We begin, like we always do, with the body—that occupation of space that separates I from us, the problematic corpus forever embalmed with liminality. I am nowhere but not nothing, just as the separation between us is nothing and yet it is not nowhere. And so we try to make something from this corporeal utopia: we fashion language as a means of apologizing for our bodies, for the space they take up and take away from others. Mea culpa, mea culpa, mea máxima culpa—just a short step from corporeal to culpable, that indelible link between mind and body by way of confession. We are sorry for the manifestation of thoughts in bodies, and vice (versa): another act of contrition for the impurity of self. It’s how we were taught to be polite—proper Catholic manners.
Early in Marlon Hacla’s second chapbook, Melismas, this reader gets the sense that Hacla must speak, though for him, the stakes seem to be much higher than they are for most, and, perhaps, more violent. But maybe that’s too strong a word. The poet speaks of arrival in an inhospitable place, a place that’s both familiar and foreboding:
After I was returned to the primeval nature
of the ordinary, I felt as if an eruption
of words went off in my chest. I suspected
movement of the divide that stifles the articulation
of whatever it is I let roll across my tongue,
that night has fastidiously gathered from nearby places
Kristine Ong Muslim has authored nine books including The Drone Outside, Grim Series, and Night Fish. Some of her work has been translated into other languages. She has translated Three Books, Walang Halong Biro, and others. Melismas by Marlon Hacla is an upcoming work that she has translated which has a book review coming out this month on the blog. Kristine agreed to answer a few questions about her translation work.
Her work has been translated into French, Czech, Serbian, and Bulgarian. “The translators, who approached me and asked for permission to translate, just happened to be from places in Europe … Except for the Czech-language translation, the French, Serbian, and Bulgarian translators asked for permission to translate the same story,” she explained. Continue reading “Important insights on translation work with Kristine Ong Muslim”
A geography of sex and violence permeates throughout Ephraim Sommers’s Someone You Love is Still Alive. This energetic text presents readers with
contemporary insight into poetic archives that contort racial violence and love, shifting kisses amid murder reports that bend quietly under police badges. Sommers’s pragmatic aesthetic aligns with the vigor of Ai’s fairy-horror narratives in Dread and stands firmly with the dynasty-naming skills displayed in Harryette Mullen’s Sleeping with the Dictionary. Throughout 69 dynamic poems, his use of documentary and investigative poetics incorporates intimate scenarios that engage current topics ripped from contemporary news headlines. Continue reading “Book Review: Someone You Love is Still Alive”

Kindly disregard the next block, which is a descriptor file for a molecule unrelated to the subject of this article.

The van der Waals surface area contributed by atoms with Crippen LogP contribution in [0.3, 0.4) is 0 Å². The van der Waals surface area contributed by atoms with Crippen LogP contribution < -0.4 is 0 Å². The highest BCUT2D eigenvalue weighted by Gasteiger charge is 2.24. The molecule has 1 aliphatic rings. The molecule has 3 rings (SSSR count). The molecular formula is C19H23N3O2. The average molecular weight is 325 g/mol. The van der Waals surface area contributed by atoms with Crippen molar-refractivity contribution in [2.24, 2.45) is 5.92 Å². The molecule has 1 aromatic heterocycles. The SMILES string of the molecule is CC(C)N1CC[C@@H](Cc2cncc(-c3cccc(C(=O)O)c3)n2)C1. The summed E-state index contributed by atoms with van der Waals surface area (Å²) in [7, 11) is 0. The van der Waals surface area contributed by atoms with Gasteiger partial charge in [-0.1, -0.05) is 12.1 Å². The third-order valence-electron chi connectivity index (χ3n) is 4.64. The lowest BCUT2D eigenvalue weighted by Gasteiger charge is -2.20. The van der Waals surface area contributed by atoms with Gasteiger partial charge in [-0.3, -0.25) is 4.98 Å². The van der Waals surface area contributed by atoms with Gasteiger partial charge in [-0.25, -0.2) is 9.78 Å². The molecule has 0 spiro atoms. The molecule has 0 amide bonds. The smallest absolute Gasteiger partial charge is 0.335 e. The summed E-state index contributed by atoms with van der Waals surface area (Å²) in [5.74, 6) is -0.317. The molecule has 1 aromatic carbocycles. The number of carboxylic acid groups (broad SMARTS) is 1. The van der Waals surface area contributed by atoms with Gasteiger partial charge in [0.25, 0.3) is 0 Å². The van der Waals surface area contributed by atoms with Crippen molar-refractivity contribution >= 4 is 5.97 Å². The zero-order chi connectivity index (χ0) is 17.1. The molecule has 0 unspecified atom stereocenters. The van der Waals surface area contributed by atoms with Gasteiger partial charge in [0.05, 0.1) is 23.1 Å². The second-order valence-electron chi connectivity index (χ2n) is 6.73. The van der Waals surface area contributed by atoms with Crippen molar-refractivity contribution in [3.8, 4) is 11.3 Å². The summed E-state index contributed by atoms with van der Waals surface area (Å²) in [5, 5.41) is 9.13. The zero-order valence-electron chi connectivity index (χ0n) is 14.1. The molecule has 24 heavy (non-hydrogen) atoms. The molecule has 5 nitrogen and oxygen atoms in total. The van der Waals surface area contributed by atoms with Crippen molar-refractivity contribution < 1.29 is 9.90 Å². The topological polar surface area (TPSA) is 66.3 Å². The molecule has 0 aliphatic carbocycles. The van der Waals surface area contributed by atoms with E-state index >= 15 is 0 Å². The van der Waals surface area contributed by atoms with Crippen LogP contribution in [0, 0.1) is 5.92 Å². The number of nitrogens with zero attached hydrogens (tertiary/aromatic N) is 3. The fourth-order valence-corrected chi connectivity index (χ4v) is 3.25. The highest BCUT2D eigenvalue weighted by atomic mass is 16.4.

In Michael Credico’s debut collection of short stories, Heartland Calamitous, he takes us from fever-dream to fever dream in a strange and fragmented Midwest. Corpses bloat in backyard pools for days, dissolving alongside a marriage; a bear is taken into a family to replace the son he devoured, only to be devoured by longing; babies are born by being found under the sink; and lovers are turned to goldfish and are flushed away. But behind all the fantastic conceits in this collection remain very real, very poignant questions that will cut readers to the bone. Questions about what it means to be a man, questions about what it means to have a home, what we owe our families, and why these things often hurt more than they should. These are the fables of the modern-day—the stories that place us in myths and dreams that distort the world around us so that we might see it all the more clearly. Continue reading “Strange Landscapes of Loss and Longing in Michael Credico’s Heartland Calamitous”
Rougarou: Can you talk about your connection to the Midwest?
Frank Bill: I was born in Corydon, Indiana. A small rural midwestern town. Raised on my grandparent’s farm and in VFW and American Legion Halls. I was either in the woods with my cousin, father, or grandfather hunting deer, rabbit, squirrel, building forts, fires, mushroom hunting and cutting wood or with my father or grandmother listening to war veterans tell stories while playing Euchre or 31.
Auto-Theory is a contemporary form of writing said to blend critical theories with personal [embodied] experience. Think of the fiction workshop adage “write what you know” amended to “write what you directly sense with what you suspect to be true” and you may begin to conceive of how this blending occurs.